I tried to do it gently. I told her, "This is really a hot-button issue with me. I know the hospital probably told you that it doesn't have a level IV NICU, but I need to tell you about E's birth, so that you understand what that means."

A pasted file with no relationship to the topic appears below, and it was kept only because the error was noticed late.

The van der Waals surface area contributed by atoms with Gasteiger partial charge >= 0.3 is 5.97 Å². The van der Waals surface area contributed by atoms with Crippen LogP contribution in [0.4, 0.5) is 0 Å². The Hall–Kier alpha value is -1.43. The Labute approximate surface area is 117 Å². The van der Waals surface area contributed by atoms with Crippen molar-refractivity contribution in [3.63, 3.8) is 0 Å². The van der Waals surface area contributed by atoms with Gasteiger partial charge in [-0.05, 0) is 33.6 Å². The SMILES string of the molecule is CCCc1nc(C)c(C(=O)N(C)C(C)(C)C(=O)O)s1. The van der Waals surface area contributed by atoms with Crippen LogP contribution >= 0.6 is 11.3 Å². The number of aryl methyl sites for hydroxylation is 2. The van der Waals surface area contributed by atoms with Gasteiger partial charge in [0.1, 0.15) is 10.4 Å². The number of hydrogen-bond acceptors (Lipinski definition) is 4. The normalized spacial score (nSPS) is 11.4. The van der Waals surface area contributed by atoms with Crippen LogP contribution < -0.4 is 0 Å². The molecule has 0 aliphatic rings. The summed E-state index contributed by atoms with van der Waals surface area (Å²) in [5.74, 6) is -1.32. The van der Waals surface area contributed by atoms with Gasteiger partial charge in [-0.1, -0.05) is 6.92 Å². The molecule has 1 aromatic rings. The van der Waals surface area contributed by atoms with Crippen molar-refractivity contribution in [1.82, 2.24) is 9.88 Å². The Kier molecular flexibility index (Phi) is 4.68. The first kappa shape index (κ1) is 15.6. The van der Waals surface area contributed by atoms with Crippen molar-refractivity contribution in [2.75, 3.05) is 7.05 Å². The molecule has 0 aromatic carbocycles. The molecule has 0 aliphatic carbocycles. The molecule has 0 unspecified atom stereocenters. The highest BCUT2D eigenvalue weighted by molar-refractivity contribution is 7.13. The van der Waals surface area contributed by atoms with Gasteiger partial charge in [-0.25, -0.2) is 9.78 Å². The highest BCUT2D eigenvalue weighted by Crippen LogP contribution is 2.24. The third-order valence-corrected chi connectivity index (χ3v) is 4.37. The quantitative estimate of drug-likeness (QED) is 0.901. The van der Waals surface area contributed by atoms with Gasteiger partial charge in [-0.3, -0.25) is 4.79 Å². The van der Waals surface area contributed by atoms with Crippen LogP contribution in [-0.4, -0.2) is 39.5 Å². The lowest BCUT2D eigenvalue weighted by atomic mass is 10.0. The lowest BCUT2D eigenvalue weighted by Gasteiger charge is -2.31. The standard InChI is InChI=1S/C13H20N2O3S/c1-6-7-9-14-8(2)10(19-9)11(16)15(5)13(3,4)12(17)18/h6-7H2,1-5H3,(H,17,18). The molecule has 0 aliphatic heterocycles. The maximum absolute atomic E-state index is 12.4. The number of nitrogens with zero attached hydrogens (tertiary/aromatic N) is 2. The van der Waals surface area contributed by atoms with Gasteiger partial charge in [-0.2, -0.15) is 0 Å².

I don't know if anyone is reading this who doesn't know what happened when E was born--I actually don't even know if anyone is reading this at all--so let me briefly fill you in. E was delivered via c-section after a fairly long labor during which really thick meconium was detected in my waters when they were broken, during which I stayed at 6 cm for more than six hours, during which I developed a fever, during which her heartrate began doing the typical decel thing. (I'll never forget my ob coming to me and holding my hand and saying, "If it were any one of these things, I'd give it more time. But with all four of these signs together, I really think this is the best thing to do.") An hour later, in a room full of people (including a few neonatologists), out came my green-tinged baby. "It's a poopy girl!" someone exclaimed. They started suctioning her, then bagging her. Her crying sounded weird, though--like a kitten mewing--and they decided she needed the support of a NICU. Which would have been fine, had the hospital HAD a NICU. It didn't. And so, 45 minutes after her birth, my baby was taken by ambulance from the hospital where I was recovering, to one just a few miles away. It was easily the worst experience of my life. Just 36 horrific hours later, I insisted on being discharged so that I could go hold my baby for the first time. As we left the hospital, where I had gotten some of the most compassionate and solid care I've ever experienced in my life, I turned to Baroy and said, "I'll never have another baby there again."